Several other major projects have been proposed or implemented since then. Many residential complexes have been built; most notably the architecturally progressive Eastern Quay on the south side of Royal Victoria Dock, Capital East on the north side of the dock and the large complex of Gallion's Reach in the extreme east of the Royal Docks. A series of major developments have seen the construction of a new university campus (for the University of East London) and the ExCeL Exhibition Centre, among much else.
The Royal Docks have also seen the development of London City Airport (code LCY), opened in 1988 on the quay between the Royal Albert Dock and the King George V dock. While the docks themselves have been preserved largely intact, little remains of the old infrastructure, although some historic warehouses and cranes have been preserved. In 2011 the one hundred and twenty five hectares of the Royal Docks were granted Enterprise Zone status to help attract jobs and businesses to the area.
In 2014, Singapore listed Oxley Holdings together with leading developer Ballymore UK have a Joint-Venture to set up a new waterfront township of Royal Wharf, with 3,385 new homes housing over 10,000. This will be a mixed-use development comprising shops, restaurants and even office complexes. The final phase is known as Mariner's Quarter which has the tallest building standing at 19 storeys, overseeing the river Thames and Canary Wharf.
The Emirates Air Line is a cable car offering breathtaking 360 degree views of London as you cross the River Thames between Greenwich Peninsula and the Royal Docks. Cabins arrive every 30 seconds and flights last around 10 minutes each way. Reaching heights of 90 metres, it’s a perfect way to take in the sights of London on a sunny day or watch the sunset on a warm summer evening. Cabins hold up to eight people so it’s a great experience for a family or group of friends.
From Saturday 28 March, the Emirates Air Line will offer a new ‘Night Flight’ buy phentermine weight loss experience with later opening times, a longer flight time and complementary music and video entertainment in cabins and at the terminals will ensure customers can sit back, relax and enjoy the unique aerial views of fantastic sunsets or spectacular lights and colours of London after dark, throughout the summer. From Sunday to Thursday, passengers will be able to fly until 10pm and on Friday and Saturday nights the Emirates Air Line will close at 11pm.
A world-class sculpture trail called The Line, featuring artworks from a host of distinguished contemporary artists including Damien Hirst, Martin Creed, Gary Hume and Eduardo Paolozzi, opened in May 2015 and several artworks are situated at London’s Royal Docks. The Line links The O2 and the Queen Elizabeth Olympic Park, with the aim of bringing high-quality artworks out of warehouses and into the public realm so they can be enjoyed by as many people as possible. Visitors are able to join The Line at any point along the route to explore the three miles of waterways.
The sculptures in the Royal Docks include works by Martin Creed, Eduardo Paolozzi, Sterling Ruby and James Balmforth. The Line was set up by contemporary art dealer Megan Piper and the late urban regeneration expert Clive Dutton OBE, with support from award-winning architects Rogers Stirk Harbour + Partners. For more information on The Line click here.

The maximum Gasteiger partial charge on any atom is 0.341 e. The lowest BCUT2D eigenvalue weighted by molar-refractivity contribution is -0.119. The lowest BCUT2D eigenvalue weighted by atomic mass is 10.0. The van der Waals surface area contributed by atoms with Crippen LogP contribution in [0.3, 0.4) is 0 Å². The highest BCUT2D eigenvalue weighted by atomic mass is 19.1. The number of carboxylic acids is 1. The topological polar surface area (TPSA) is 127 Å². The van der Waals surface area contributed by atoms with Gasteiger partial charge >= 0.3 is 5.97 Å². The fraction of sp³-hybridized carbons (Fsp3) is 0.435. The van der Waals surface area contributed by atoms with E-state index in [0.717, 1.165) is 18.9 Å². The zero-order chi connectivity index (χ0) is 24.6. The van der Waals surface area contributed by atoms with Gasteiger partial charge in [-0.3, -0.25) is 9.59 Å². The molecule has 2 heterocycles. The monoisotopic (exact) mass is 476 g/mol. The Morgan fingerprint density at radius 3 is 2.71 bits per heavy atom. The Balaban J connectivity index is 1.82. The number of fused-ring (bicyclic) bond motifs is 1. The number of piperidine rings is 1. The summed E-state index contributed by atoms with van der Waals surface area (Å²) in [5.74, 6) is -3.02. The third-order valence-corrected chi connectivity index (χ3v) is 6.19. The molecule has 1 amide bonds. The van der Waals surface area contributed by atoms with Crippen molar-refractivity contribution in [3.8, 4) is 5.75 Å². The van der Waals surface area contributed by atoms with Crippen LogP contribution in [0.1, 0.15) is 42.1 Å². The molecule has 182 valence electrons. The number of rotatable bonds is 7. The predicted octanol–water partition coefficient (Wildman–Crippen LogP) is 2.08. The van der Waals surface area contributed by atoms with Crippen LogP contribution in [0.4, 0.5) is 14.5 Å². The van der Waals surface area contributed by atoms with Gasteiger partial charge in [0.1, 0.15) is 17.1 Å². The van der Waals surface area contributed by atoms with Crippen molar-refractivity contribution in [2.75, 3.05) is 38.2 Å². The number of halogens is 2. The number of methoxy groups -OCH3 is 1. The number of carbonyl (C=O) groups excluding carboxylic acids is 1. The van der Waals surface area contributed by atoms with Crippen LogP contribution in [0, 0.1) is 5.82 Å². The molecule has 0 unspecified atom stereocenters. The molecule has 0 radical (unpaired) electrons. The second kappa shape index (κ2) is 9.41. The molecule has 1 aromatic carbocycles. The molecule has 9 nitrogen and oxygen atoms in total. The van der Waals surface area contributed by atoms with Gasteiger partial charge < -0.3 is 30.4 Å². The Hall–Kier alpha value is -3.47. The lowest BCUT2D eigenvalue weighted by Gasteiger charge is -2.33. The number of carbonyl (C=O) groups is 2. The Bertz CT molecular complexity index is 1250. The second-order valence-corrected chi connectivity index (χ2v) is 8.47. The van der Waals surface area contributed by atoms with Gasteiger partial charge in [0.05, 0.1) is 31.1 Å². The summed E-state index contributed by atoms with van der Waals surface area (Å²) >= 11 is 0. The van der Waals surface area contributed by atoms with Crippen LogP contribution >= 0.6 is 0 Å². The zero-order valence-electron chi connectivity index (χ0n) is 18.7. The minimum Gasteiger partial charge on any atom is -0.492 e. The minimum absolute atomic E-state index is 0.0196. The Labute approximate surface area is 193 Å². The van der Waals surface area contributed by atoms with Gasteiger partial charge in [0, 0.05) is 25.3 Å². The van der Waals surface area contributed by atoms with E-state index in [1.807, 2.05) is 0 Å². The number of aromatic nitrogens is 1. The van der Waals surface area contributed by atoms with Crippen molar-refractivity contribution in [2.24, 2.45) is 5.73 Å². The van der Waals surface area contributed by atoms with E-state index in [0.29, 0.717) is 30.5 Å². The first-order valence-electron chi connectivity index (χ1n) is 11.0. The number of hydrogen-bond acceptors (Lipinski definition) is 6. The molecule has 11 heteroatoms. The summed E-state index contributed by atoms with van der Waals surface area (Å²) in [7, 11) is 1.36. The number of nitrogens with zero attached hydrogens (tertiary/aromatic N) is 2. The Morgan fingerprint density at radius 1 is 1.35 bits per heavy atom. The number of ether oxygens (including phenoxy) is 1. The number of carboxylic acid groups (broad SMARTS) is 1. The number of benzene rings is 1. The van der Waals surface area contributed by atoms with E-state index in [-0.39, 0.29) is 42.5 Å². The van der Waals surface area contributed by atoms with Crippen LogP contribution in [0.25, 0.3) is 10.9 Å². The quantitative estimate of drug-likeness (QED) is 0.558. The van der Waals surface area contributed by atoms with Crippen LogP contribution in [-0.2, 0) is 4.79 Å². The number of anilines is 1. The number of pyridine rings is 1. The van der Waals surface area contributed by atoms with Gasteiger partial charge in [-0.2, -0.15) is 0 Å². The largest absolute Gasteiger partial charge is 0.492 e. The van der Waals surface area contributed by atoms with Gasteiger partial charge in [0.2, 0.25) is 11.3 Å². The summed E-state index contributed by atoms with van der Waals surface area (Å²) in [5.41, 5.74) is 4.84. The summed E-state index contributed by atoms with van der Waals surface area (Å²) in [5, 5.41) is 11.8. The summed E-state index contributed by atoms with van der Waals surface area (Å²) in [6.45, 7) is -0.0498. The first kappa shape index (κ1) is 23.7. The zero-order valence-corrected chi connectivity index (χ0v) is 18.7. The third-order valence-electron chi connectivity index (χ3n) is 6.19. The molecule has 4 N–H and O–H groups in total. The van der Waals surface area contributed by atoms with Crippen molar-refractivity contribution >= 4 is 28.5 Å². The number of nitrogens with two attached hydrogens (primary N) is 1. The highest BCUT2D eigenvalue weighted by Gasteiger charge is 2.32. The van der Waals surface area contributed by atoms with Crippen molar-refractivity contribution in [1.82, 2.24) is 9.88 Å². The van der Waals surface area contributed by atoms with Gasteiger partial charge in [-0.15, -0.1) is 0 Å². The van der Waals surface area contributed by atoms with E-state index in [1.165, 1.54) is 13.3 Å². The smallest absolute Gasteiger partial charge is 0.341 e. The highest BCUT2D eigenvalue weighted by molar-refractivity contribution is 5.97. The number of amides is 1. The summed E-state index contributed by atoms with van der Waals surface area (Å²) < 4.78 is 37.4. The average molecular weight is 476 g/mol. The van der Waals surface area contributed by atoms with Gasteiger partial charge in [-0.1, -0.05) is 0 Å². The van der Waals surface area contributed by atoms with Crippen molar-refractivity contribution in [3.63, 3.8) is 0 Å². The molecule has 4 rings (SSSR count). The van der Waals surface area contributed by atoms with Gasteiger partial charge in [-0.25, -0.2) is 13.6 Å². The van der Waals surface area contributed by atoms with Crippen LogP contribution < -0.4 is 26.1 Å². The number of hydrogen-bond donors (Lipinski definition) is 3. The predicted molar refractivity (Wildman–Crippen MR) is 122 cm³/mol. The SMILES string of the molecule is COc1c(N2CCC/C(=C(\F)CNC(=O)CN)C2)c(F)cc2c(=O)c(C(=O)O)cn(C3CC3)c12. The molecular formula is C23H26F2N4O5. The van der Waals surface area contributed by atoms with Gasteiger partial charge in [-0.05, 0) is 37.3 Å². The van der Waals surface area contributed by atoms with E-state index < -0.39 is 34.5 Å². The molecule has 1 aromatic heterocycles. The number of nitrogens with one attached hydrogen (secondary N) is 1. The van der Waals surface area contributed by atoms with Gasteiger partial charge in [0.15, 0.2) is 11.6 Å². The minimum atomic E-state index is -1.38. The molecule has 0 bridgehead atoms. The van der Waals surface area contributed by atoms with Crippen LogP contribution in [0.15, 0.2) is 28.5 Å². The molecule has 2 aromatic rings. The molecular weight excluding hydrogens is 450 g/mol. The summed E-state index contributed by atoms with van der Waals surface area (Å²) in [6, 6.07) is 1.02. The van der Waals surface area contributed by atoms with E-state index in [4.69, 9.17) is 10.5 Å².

The Crystal is a building on Royal Victoria Dock in east London that contains a permanent exhibition about sustainable development. It is owned and operated by Siemens. It is part of the Green Enterprise District policy that covers much of East London. The site is 18,000 square metres in size at the west end of the dock. Using solar power and ground source heat pumps to generate its own energy, it has set a high benchmark for sustainability. The building is the first to achieve the highest sustainable building accolades from the world's two leading accreditation bodies, LEED and BREEAM, Platinum and Outstanding respectively. It is the most sustainable building in London.
The building was designed by Perkins+Will (Fit-Out, design leader) and Wilkinson Eyre Architects(shell and core) with Arup Group Limited who were the building and civil engineers, and Townshend Landscape Architects who designed the public realm. Event Communications were the Exhibition Designers responsible for the interpretive planning, exhibition design and creative direction, graphic design, media direction and construction management for the exhibition spaces.
The surrounding landscape was designed to be a sustainable urban landscape to help encourage a shift in the broader social ideology, making ‘sustainability’ more attractive and allowing people to participate in social activities within the site, which includes local food programmes and community gardens to help foster this principle. The landscape is public open space and is managed by the London Borough of Newham.
The building is a showcase for sustainable building technologies. At the heart of this are the Building management system and KNX infrastructure. The building control devices, such as lighting, windows, blinds and heating, are connected using the KNX protocol. The building has over 2,500 KNX connected devices, which makes it one of the largest deployments of KNX in a single building.
The centre is a dedicated watersports facility that provides the opportunity to get involved in a wide variety of paddle sports or sailing activities. The main feature is a 2,000 metre rowing course with seven racing lanes and towpath access to the full course. There’s also a large boathouse, rowing tank, gymnasium and restaurant. Sports include rowing, sailing, canoeing, kayaking, bell boating and raft building. Sessions suitable for beginners through to advanced. The centre hosts a huge variety of sporting events to participate in or watch throughout the year. Prices vary. Visit website.